Tag Archives: used cars


Avoid Things Going Sour When Buying Into A Lemon Car

Buying a car is a complete and utter stress. Finding a new car is costly and can be very expensive, whether you are buying on finance or buying with cash, so most of the time people try to find used cars to purchase. If you’re not a car connoisseur, then the purchase of a car can feel like walking into oncoming traffic: it’s going to hurt, and you have no idea what you are doing!

Finding a used car that is in good condition should be easy, but that search is only going to be successful if you apply a little common sense and a lot of forward-thinking to your task. Car shopping is going to come with a bit of risk. Buying a new car that you can drive straight out of the dealership means that you are relying on yourself as the owner of that car for things to stay correct and reliable. Buying a used car means you are relying on other people to have left that car in the best condition possible. Research and investigative skills are in dire need here, because you are embarking on the search that could mean the difference between a safe and secure driving experience, and one that sees you calling in a competent accident lawyer. There are many tricks that you can try to make your car purchasing experience a pleasant one, rather than one that sees you purchasing a lemon car and seeing everything going very sour very quickly.


Reliability Records Matter.

As a new buyer, you need to be stringent in your reliability checks of a new vehicle. You want to avoid purchasing a car that is prone to breakdowns and trouble, and even the chances of purchasing a ‘cut and shut’, which you can read more about here. Your model selection is going to have everything to do with your successful car purchase, so reading car reviews on the model you are interested in is important and this report can really help.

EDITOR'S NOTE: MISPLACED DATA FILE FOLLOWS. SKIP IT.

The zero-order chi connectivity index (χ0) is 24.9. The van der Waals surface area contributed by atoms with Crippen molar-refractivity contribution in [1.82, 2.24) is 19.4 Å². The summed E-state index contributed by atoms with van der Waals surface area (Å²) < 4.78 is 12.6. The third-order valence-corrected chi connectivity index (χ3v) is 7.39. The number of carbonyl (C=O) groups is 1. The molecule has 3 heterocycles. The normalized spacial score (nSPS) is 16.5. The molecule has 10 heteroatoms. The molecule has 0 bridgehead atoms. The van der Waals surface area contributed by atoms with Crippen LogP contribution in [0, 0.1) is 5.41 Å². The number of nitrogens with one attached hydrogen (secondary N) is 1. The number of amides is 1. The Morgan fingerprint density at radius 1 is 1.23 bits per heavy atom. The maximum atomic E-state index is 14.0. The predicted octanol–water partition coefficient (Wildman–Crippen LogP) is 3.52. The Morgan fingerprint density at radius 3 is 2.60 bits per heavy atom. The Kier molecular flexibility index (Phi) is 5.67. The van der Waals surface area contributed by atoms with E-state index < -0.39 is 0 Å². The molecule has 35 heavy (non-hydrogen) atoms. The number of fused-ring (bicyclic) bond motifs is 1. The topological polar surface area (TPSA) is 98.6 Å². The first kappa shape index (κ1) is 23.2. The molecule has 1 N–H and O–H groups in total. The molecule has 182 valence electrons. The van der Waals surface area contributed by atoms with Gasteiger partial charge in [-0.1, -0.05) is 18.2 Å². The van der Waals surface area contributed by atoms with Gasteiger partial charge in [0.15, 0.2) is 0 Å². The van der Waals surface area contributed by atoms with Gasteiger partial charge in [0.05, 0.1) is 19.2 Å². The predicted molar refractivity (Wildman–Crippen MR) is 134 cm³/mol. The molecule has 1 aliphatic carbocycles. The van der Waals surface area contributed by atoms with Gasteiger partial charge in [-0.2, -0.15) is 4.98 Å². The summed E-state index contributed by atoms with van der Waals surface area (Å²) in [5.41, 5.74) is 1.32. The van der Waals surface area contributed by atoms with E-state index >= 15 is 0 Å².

Read Window Stickers – Not Just The Cost!

Every car dealer is required by the FTC to stick a buyer’s guide in used cars that are on the forecourt for sale. The Buyer’s Guide must be honoured, regardless of the contract that you sign and the information that is within it has to be transparent. If a car is sold ‘as is’, then you need to be very aware that problems that may happen after you leave the dealership are solely yours to fix. It’s a risk, and it’s also why many states no longer allow cars to be sold ‘as is’, as it can cause accidents!

Inspect The Exterior

You may not be a particularly informed car buyer, and it’s for this reason that you should always buy a car with someone well-versed in purchasing their own. Dealers can spot an inexperienced buyer a mile off, and you need to be able to walk into that sale with as much knowledge as possible about what to look for. Doing a walk around of the car you are interested in can throw up tons of interesting points, like paintwork that has been chipped and covered over, dents that have been masked by position of the car in the forecourt and mismatched car parts. You want to look for inconsistent repairs so that you can ask the right questions about the previous owner’s treatment of the car. Every question you ask could mean the difference between your safety and an accident waiting to happen.


Kick The Hood

Looking under the hood may be completely overwhelming for you, so have someone inspect the car on your behalf and help you to understand what you should be looking for. In a nutshell, you want to make sure the interior of the car is not grease splattered and have as little corrosion as possible. Make sure the engine is cool before you do this, but check the fluids in the car are clean and do not have any leaks. You’ll notice funky fluids and smells and you need to ask about these before you buy.